Horowitz ’16: The FAQs of veganism

Guest Columnist
Wednesday, October 7, 2015

Last week, AEPi went vegan. Along with members’ significant others, independents living in Marcy House and representatives from four other Greek organizations, the members of the house feasted on food donated by several companies focused on creating nutritious and satisfying plant-based products (such as Beyond Meat, Hampton Creek and Daiya Foods), and a People for the Ethical Treatment of Animals employee flew in to cook the food. Having been the only vegan in a fraternity for almost three years, I assure you that I have been asked whatever questions you may have for me multiple times. Let’s go over some of the most popular ones (for the umpteenth time).

Question one: Why are you vegan?

Answer: There are three main reasons why one chooses to go vegan. The first point is the ethical impetus. Almost all farmed animals are kept in “factory farms,” which are large industrial complexes designed to produce large quantities of livestock as quickly and efficiently as possible. Therefore, the welfare of the animals is never taken into account and they are kept in terrible conditions. These animals are beaten, mutilated and starved by the millions before painfully being slaughtered.

Question two: (interrupting) Okay, but what about dairy and eggs?

Answer: Dairy cows and hen-laying chickens are treated just as badly as other factory farmed animals. When they stop producing milk and eggs, they too are sent to slaughter. Vegetarianism is a great start (I was vegetarian for four years before I went vegan), but the only way to fully boycott industrialized cruelty is to switch to a completely plant-based diet.

Question three: I don’t care about animal welfare. Why else should I go vegan?

Answer: What most people don’t realize is that veganism is not just about the animals; for instance, a diet consisting mainly of animal products is terrible for the environment. A recent Worldwatch report demonstrated that animal agriculture alone is responsible for more than half of all greenhouse gas emissions. It takes 2,500 gallons of water to produce one gallon of beef. Using this water on beef is wholly inefficient, along with the millions of pounds of farmland used for growing feed for livestock instead of food for people. There is also the enormous amount of waste produced by livestock, the rainforests that are being destroyed to make room for cattle grazing in the developing world, and the estimate that by 2048 we may have fishless oceans due to farmed fishing.

The documentary “Cowspiracy” elaborates on these points, and it’s on Netflix! The bottom line of the film is that you cannot consider yourself an environmentalist without being vegan.

Question four: Don’t organic farms provide a happy environment for the animals and foster more sustainable agriculture?

Answer: The truth is that animals are still mistreated even on “cage-free” and “free-range” farms. A cage-free farm, for example, is supposed to offer chickens space to roam, but the reality is they are put in one large, cramped pen rather than individual cages. As for the issue of sustainability, it is environmentally inefficient to breed livestock for food no matter how they are raised. “Cowspiracy” addresses this, too.

Question five: I only care about my own well-being. What’s in it for me?

Answer: The third reason for switching to a plant-based diet is for health reasons. Most people have heard that red meat has adverse health effects, but many of these ailments have been found to extend to other meats as well. Moreover, scientists have discovered that there isn’t really any evidence that milk builds strong bones, only that it leads to higher rates of diabetes. Plant-based sources of protein and calcium are just as effective, if not more so, and are lead to reduced rates of heart disease and obesity. “Forks Over Knives,” another Netflix documentary, discusses the scientific and medical evidence related to the health of a plant-based diet.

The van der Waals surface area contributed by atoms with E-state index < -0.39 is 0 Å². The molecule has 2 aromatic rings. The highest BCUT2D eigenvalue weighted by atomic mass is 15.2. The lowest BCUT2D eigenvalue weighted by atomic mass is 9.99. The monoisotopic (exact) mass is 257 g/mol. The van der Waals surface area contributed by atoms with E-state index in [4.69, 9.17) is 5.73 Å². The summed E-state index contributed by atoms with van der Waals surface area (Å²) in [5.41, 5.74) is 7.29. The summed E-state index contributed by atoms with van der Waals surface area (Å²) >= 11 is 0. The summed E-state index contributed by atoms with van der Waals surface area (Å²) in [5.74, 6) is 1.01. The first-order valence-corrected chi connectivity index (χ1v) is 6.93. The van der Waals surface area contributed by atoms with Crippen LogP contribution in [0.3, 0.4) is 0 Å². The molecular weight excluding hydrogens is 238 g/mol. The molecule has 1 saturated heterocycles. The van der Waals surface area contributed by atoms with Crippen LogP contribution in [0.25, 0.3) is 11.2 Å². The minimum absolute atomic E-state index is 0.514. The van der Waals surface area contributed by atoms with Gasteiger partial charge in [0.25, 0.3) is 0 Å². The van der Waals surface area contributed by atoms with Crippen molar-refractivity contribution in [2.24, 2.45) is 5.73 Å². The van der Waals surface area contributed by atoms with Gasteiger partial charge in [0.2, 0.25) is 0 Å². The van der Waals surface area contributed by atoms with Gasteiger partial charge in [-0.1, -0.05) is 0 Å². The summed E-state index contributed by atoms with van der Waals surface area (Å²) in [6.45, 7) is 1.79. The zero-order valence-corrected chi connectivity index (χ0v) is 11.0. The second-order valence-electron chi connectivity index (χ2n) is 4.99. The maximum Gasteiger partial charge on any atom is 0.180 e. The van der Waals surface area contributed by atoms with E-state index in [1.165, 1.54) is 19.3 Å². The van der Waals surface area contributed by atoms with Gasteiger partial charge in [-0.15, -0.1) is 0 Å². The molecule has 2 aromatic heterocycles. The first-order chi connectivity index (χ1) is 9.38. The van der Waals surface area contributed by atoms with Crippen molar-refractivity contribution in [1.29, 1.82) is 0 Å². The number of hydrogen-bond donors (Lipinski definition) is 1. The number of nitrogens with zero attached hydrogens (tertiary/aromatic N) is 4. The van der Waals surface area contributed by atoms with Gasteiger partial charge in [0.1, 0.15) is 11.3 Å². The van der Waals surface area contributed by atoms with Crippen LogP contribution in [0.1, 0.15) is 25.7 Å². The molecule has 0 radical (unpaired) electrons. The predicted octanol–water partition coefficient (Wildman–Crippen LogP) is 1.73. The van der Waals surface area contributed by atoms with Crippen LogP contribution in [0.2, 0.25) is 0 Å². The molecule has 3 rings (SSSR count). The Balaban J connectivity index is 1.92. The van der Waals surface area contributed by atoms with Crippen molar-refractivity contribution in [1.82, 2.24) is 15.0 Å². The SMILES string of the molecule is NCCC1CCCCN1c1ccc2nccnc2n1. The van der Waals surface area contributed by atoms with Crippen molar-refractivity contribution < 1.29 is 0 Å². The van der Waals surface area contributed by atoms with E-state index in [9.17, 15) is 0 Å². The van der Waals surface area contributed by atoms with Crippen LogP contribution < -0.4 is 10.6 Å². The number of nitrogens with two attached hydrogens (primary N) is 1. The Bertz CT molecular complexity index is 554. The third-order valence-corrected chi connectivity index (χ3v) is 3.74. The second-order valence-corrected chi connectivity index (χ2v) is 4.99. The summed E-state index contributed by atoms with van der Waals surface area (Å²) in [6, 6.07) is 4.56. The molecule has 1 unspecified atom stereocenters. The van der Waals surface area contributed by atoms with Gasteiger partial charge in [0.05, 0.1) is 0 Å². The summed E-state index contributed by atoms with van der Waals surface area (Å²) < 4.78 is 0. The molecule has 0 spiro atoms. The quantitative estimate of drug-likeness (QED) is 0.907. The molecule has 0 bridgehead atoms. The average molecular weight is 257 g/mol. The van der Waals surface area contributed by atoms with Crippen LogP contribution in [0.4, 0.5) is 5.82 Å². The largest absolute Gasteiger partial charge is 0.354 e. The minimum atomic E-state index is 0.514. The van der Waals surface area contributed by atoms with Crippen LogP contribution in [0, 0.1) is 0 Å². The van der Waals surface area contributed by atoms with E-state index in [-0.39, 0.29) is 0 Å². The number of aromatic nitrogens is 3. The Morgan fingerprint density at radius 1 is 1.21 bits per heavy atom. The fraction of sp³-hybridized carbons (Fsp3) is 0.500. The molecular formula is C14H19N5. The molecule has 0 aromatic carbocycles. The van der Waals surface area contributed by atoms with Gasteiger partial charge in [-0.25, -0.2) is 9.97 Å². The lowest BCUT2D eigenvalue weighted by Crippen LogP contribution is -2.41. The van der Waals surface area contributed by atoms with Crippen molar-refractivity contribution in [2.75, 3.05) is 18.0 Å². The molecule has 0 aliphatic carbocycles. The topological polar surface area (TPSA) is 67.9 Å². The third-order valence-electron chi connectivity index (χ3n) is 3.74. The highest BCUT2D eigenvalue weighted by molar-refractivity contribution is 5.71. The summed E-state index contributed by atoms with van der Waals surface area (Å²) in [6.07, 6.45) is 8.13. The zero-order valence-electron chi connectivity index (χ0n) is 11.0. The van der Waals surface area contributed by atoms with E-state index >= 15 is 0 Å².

Question six: So why did you go vegan?

Answer: My entire family went vegan four years ago due to animal welfare issues (we have four rescue dogs), and in recent years I have taken a great interest in the health issue, mainly due to the fact that I am in the process of applying to medical school.

Question seven: Let’s say I want to go vegan. What can I eat on campus?

Answer: Despite what you might think, Brown dining halls are not nearly where they should be in terms of providing a diverse array of vegan options to students. Progress has been made, however, and the Sharpe Refectory now often serves substitute meats and cheeses, with more exciting recipes on the way. Plus, as more students express interests in having plant-based options, it will become easier to pressure Dining Services to provide them. On the other hand, the city of Providence has an amazing assortment of restaurants that produce vegan meals. Nice Slice serves vegan pizza, and Like No Udder, a food truck, offers vegan ice cream. The Brown Veg Society is also working on a guide to being vegan at Brown which will soon be made available to the student body.

Question eight: Where can I find out more?

Answer: Feel free to comment below or shoot me an email. I’d be happy to answer any questions you may have. You can try to stump me, but I promise you I’ve heard it all. Plus, if there are enough inquiries, maybe I’ll get to write a second column.

Adam Horowitz ’16 does not spend his days eating only tofu and wearing Birkenstocks.

  • A Friend

    I don’t have an inquiry, but I want a second column.

  • Ann

    Definitely compelling reasons to go vegan. Thanks for the info.

  • disqus_bOxyE9Ygv6

    Wonderful article!

  • Same with Crossfitters

    Q: How can you tell someone is vegan?

    A: Don’t worry, they’ll tell you.